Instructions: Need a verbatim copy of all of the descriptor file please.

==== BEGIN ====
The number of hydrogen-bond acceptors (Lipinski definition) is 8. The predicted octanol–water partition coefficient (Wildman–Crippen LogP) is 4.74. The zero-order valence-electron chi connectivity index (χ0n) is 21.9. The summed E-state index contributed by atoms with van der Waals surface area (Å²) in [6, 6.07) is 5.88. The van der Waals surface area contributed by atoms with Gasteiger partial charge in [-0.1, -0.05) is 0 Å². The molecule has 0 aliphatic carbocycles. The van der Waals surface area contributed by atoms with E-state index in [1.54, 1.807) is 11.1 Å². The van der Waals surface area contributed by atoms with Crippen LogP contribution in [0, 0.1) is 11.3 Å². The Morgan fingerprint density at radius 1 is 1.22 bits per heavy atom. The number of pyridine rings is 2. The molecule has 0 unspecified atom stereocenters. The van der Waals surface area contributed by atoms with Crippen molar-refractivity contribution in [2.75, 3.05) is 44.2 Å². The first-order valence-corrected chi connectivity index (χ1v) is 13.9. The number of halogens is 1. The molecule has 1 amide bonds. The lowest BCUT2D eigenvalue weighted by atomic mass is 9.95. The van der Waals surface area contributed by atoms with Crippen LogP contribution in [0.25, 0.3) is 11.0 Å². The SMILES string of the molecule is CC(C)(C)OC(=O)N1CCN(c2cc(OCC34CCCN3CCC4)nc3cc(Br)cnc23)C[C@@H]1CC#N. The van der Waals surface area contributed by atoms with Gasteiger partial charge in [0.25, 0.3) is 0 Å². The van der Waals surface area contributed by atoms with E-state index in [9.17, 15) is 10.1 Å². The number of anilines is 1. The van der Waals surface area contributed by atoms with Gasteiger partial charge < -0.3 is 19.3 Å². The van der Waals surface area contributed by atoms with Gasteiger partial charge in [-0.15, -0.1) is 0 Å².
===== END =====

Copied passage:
The number of hydrogen-bond acceptors (Lipinski definition) is 8. The predicted octanol–water partition coefficient (Wildman–Crippen LogP) is 4.74. The zero-order valence-electron chi connectivity index (χ0n) is 21.9. The summed E-state index contributed by atoms with van der Waals surface area (Å²) in [6, 6.07) is 5.88. The van der Waals surface area contributed by atoms with Gasteiger partial charge in [-0.1, -0.05) is 0 Å². The molecule has 0 aliphatic carbocycles. The van der Waals surface area contributed by atoms with E-state index in [1.54, 1.807) is 11.1 Å². The van der Waals surface area contributed by atoms with Crippen LogP contribution in [0, 0.1) is 11.3 Å². The Morgan fingerprint density at radius 1 is 1.22 bits per heavy atom. The number of pyridine rings is 2. The molecule has 0 unspecified atom stereocenters. The van der Waals surface area contributed by atoms with Crippen molar-refractivity contribution in [2.75, 3.05) is 44.2 Å². The first-order valence-corrected chi connectivity index (χ1v) is 13.9. The number of halogens is 1. The molecule has 1 amide bonds. The lowest BCUT2D eigenvalue weighted by atomic mass is 9.95. The van der Waals surface area contributed by atoms with Crippen LogP contribution in [0.25, 0.3) is 11.0 Å². The SMILES string of the molecule is CC(C)(C)OC(=O)N1CCN(c2cc(OCC34CCCN3CCC4)nc3cc(Br)cnc23)C[C@@H]1CC#N. The van der Waals surface area contributed by atoms with Gasteiger partial charge in [0.25, 0.3) is 0 Å². The van der Waals surface area contributed by atoms with E-state index in [9.17, 15) is 10.1 Å². The number of anilines is 1. The van der Waals surface area contributed by atoms with Gasteiger partial charge < -0.3 is 19.3 Å². The van der Waals surface area contributed by atoms with Gasteiger partial charge in [-0.15, -0.1) is 0 Å².